22nd 1958262572     60Single transferable vote
23rd 1961282461   1 60Single transferable vote
24th 1964272372   1 60Single transferable vote
25th 1967272174   1 60Single transferable vote
26th 1970262155   3 60Single transferable vote
27th 197429236    11 Liberal Movement 60Single transferable vote
28th 197527268   111 Liberal Movement 64Single transferable vote
29th 197727276 2 11 64Single transferable vote
30th 198027273 5 11 64Single transferable vote
31st 198330234 5 11 64Single transferable vote
32nd 198434275 7 111 Nuclear Disarmament 76Single transferable vote (Group voting ticket)
33rd 198732267 7 121 Nuclear Disarmament 76Single transferable vote (Group voting ticket)
34th 199032285 8 111 Greens (WA) 76Single transferable vote (Group voting ticket)
35th 199330296 7 112 Greens (WA) (2)76Single transferable vote (Group voting ticket)
36th 199629315 7 112 Greens (WA), Greens (Tas) 76Single transferable vote (Group voting ticket)
37th 199829313 91111 One Nation 76Single transferable vote (Group voting ticket)
38th 200128313 82121 One Nation 76Single transferable vote (Group voting ticket)
39th 200428335 441 1 Family First 76Single transferable vote (Group voting ticket)
40th 200732324  5111 Family First 76Single transferable vote (Group voting ticket)
41st 20103128 + (3 LNP)21 911 76Single transferable vote (Group voting ticket)
42nd 20132523 + (5 LNP)3 + (1 LNP)1 10116 Family First,
Liberal Democrats,
Motoring Enthusiast,
Palmer United (3)
76Single transferable vote (Group voting ticket)
43rd 20162621 + (3 LNP)3 + (2 LNP) 9111 Family First,
Liberal Democrats,
Jacqui Lambie,
Justice Party,
Nick Xenophon Team (3),
One Nation (4)
76Single transferable vote (Optional preferential voting)
44th 20192626 + (4 LNP)2 + (2 LNP) 9115 Centre Alliance (2),
Jacqui Lambie,
One Nation (2),
76Single transferable vote (Optional preferential voting)

See also

Notes

  1. Includes results for the Free Trade Party for 1901 and 1903, the Anti-Socialist Party for 1906, the Commonwealth Liberal Party for 1910—1914, the Nationalist Party for 1917—1929, and the United Australia Party for 1931—1943.
  2. Includes results for the Country Party for 1919—1974 and the National Country Party for 1975—1980.
  3. 1 2 3 Protectionist Party

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The Parliament of Australia is the legislative branch of the government of Australia. It consists of three elements: the Crown, the Senate and the House of Representatives. The combination of two elected chambers, in which the members of the Senate represent the states and territories while the members of the House represent electoral divisions according to population, is modelled on the United States Congress. Through both chambers, however, there is a fused executive, drawn from the Westminster system.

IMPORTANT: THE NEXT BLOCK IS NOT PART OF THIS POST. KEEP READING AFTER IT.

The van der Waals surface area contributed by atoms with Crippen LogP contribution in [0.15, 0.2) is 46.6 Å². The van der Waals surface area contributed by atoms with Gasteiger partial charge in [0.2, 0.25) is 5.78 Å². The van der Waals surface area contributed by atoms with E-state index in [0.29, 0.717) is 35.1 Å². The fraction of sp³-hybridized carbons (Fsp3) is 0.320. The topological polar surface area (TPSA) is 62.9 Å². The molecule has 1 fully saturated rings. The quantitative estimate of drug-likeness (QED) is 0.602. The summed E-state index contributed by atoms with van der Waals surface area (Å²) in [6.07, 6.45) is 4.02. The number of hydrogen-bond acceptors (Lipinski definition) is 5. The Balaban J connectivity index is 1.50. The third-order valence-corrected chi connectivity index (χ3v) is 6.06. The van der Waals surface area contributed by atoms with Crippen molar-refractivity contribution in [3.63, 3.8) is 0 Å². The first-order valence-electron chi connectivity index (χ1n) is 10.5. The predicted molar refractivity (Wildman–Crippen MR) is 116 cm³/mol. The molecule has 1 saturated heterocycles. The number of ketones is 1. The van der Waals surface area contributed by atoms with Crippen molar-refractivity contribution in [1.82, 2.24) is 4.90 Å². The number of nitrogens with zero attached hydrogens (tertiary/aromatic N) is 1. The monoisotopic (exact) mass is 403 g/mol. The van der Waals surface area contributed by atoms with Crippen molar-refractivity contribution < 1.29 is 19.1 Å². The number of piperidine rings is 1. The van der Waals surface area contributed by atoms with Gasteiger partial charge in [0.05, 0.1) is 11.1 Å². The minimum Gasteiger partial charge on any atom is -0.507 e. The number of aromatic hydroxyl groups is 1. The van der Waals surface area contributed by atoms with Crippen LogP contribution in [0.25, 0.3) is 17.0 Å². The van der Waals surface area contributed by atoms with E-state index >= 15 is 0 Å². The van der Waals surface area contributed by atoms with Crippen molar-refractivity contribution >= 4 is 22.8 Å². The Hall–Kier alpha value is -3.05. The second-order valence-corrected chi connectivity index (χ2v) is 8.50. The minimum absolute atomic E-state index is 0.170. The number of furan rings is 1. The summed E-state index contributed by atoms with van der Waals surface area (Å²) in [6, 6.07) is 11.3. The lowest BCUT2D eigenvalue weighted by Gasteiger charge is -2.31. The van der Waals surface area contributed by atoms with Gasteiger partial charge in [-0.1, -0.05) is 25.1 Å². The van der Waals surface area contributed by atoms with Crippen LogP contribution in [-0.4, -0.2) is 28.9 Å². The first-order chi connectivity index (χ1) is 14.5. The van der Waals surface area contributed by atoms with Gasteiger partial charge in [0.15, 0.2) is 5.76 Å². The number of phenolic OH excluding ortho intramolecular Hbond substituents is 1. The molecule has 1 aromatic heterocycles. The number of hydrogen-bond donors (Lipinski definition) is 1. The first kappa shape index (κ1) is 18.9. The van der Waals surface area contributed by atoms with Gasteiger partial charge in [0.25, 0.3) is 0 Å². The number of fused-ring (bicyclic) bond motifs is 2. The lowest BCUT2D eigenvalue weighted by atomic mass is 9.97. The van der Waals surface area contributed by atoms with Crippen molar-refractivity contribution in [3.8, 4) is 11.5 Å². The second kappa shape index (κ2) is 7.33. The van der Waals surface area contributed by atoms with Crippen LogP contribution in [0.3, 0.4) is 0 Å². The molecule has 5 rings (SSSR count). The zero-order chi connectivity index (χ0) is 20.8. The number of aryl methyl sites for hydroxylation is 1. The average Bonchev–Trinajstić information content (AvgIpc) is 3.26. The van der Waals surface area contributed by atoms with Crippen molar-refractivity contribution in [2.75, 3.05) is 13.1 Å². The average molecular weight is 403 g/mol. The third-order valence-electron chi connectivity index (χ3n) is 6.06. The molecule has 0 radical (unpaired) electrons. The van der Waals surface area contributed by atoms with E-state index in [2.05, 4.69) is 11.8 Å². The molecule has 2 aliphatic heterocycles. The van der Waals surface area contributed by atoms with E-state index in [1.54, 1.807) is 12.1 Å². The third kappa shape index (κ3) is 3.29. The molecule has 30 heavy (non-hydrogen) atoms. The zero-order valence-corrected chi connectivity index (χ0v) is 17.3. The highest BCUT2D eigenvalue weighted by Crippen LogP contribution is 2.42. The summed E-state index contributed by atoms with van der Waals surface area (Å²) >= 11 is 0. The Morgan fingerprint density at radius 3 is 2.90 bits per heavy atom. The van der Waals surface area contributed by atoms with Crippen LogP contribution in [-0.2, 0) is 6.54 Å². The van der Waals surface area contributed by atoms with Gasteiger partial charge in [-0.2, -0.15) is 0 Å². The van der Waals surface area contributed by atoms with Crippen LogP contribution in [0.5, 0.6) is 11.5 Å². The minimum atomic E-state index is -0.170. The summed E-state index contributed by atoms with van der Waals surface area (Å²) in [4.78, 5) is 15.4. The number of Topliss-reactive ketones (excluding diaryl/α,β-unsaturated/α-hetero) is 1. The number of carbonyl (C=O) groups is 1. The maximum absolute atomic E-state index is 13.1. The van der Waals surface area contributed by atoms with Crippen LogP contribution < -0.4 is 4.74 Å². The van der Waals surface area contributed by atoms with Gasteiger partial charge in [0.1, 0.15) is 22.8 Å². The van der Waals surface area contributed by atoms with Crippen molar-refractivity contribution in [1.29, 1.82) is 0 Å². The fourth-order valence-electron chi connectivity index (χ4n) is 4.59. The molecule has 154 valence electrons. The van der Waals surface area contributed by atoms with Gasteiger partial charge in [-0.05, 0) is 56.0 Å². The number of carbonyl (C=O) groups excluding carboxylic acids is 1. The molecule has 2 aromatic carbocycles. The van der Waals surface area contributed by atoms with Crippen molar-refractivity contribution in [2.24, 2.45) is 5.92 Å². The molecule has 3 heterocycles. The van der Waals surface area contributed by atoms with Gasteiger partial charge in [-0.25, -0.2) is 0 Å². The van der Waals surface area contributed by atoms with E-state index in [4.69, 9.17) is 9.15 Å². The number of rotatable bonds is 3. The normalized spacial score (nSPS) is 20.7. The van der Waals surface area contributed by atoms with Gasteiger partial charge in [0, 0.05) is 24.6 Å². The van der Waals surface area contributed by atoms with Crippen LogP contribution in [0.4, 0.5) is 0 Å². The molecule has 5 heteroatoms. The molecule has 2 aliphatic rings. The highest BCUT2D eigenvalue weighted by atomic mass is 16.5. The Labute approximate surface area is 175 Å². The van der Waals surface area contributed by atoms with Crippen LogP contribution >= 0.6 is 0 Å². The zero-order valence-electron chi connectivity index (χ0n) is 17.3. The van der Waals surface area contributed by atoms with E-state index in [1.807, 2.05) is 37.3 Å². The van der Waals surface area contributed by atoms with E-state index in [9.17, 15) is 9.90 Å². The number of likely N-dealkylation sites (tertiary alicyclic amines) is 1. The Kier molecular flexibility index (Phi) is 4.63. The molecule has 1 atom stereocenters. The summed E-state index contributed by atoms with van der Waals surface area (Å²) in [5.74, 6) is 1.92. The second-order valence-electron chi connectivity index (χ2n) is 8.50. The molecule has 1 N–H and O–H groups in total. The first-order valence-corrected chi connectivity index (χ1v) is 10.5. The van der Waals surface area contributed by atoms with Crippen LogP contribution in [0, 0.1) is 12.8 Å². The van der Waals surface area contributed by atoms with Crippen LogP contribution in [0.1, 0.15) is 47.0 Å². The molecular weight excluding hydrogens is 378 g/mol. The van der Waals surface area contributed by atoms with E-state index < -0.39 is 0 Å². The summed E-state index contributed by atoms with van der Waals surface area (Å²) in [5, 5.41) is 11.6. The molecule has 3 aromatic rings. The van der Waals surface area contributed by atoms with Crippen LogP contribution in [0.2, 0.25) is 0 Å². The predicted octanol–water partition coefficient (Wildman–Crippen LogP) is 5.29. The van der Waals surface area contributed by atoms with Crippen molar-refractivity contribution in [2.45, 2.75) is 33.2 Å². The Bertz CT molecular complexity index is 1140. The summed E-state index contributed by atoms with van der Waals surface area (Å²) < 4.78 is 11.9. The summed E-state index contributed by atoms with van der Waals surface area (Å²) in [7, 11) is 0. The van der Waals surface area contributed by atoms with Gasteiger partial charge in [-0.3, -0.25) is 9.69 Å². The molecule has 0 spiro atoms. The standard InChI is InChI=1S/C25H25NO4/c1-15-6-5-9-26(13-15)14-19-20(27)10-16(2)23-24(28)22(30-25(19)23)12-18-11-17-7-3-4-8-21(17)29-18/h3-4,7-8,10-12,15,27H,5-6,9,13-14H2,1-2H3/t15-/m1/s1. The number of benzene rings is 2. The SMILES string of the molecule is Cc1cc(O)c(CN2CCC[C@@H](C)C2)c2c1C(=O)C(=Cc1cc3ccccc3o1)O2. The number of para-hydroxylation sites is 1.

2004 Australian federal election

The 2004 Australian federal election was held in Australia on 9 October 2004. All 150 seats in the House of Representatives and 40 seats in the 76-member Senate were up for election. The incumbent Liberal Party of Australia led by Prime Minister of Australia John Howard and coalition partner the National Party of Australia led by John Anderson defeated the opposition Australian Labor Party led by Mark Latham.

1996 Australian federal election election

The 1996 Australian federal election was held to determine the members of the 38th Parliament of Australia. It was held on 2 March 1996. All 148 seats of the House of Representatives and 40 seats of the 76-seat Senate were up for election. The centre-right Liberal/National Coalition led by Opposition Leader John Howard of the Liberal Party and coalition partner Tim Fischer of the National Party defeated in a landslide the incumbent centre-left Australian Labor Party government led by Prime Minister Paul Keating.